Monthly Archives: October 2013

Preschool Science and Math: Sound Investigations

Exploring the world of sound with preschoolers presents an interesting challenge: how to make an intangible concept hands-on. Our talented intern, Ginny Hosler, was up to the task! We hope you like the activities we offered to investigate sound.

First, I began with a half hour story program. This allows children time to build a vocabulary about a particular concept prior to exploration. At the top of the program, I always begin with open-ended questions to get kids talking and thinking. Then, I follow with non-fiction picture book. I love using books in the Acorn series. This one worked especially well:

Along the way I shared stories related to sounds and music. By far, the biggest hit of the program was my telling “The Gunniwolf” with puppets. The idea that music calms the savage beast is so hilarious.

Once stories have been told, we set up the room for kids to explore the world of sound.

Sound Garden

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This is an activity inspired by Teacher Tom, where various instruments are suspended from a PVC structure. Children were encouraged to walk through the structure and experiment with different materials (wood, metal, plastic) in the production of sound. I like the immersive quality of this activity.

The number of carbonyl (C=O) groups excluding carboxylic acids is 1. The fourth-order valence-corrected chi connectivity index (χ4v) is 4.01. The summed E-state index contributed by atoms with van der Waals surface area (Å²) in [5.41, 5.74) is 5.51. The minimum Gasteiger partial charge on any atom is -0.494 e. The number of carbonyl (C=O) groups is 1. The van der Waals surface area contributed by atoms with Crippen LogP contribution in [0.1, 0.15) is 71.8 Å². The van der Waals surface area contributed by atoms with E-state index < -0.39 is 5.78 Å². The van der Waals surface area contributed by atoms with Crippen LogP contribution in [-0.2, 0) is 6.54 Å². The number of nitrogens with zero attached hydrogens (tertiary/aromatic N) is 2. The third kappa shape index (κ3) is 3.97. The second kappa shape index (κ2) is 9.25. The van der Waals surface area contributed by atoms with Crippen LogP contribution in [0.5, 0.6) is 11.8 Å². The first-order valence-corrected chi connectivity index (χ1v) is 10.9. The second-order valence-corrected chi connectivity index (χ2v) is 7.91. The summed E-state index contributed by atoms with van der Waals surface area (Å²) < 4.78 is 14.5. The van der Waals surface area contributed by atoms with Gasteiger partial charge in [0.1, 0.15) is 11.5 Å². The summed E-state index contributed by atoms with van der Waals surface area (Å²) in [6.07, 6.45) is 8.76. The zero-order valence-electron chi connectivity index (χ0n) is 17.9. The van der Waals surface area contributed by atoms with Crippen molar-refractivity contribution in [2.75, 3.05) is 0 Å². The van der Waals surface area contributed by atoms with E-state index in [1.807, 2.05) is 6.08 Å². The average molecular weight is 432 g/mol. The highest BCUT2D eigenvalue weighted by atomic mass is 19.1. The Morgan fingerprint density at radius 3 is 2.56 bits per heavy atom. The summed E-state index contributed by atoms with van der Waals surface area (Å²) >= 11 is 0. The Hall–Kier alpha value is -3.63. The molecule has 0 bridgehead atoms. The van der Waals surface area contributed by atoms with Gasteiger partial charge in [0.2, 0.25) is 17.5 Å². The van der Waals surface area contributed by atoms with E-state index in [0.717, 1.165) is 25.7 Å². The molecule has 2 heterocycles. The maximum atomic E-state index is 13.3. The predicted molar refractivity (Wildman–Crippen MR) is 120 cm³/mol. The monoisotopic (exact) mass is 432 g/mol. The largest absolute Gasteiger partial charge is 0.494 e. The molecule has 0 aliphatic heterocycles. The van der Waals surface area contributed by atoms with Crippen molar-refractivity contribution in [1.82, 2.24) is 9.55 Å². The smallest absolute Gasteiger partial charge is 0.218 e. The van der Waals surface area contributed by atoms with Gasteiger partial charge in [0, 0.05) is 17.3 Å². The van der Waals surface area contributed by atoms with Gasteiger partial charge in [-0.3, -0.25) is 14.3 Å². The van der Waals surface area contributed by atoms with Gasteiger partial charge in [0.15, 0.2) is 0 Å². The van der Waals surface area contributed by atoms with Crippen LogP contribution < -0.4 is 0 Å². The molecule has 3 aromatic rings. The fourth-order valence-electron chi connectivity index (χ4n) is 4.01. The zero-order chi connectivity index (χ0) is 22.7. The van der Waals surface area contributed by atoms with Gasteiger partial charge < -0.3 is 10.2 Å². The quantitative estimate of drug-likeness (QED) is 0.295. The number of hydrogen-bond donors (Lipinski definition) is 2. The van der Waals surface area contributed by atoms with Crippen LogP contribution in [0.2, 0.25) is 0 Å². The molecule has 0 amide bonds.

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Draw to Music

Ginny put together a playlist that included various genres of music: pop, jazz, classical, etc. Then, we set out paint and encouraged our young artists to let the music inspire them.

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Making Waves

This simple experiment illustrates how sound travels in waves. Using the eyedropper provided, children drew water from the cup and dropped it into the clear plastic bowl. Parents were encouraged to talk to their child about how the drop causes a ripple effect in the water – similar to that of sound waves travelling through air.

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Playing around with sound

Preschoolers need lots of opportunity to explore through play. So, I typically designate a corner of the room as an unstructured play area. In this area for Sound Investigations, I placed plastic tubes that play a particular note when it is struck. I also had instruments and a sorting set, where children sort objects by the sound they make when shaken.

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Make your tambourine

I love having children leave my program with something they can use to continue their explorations after they leave the library. For sound investigations, children made simple tambourines out of paper plates with pasta inside.

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I will definitely revisit this program again. We all had a great time with our Sound Investigations!

 

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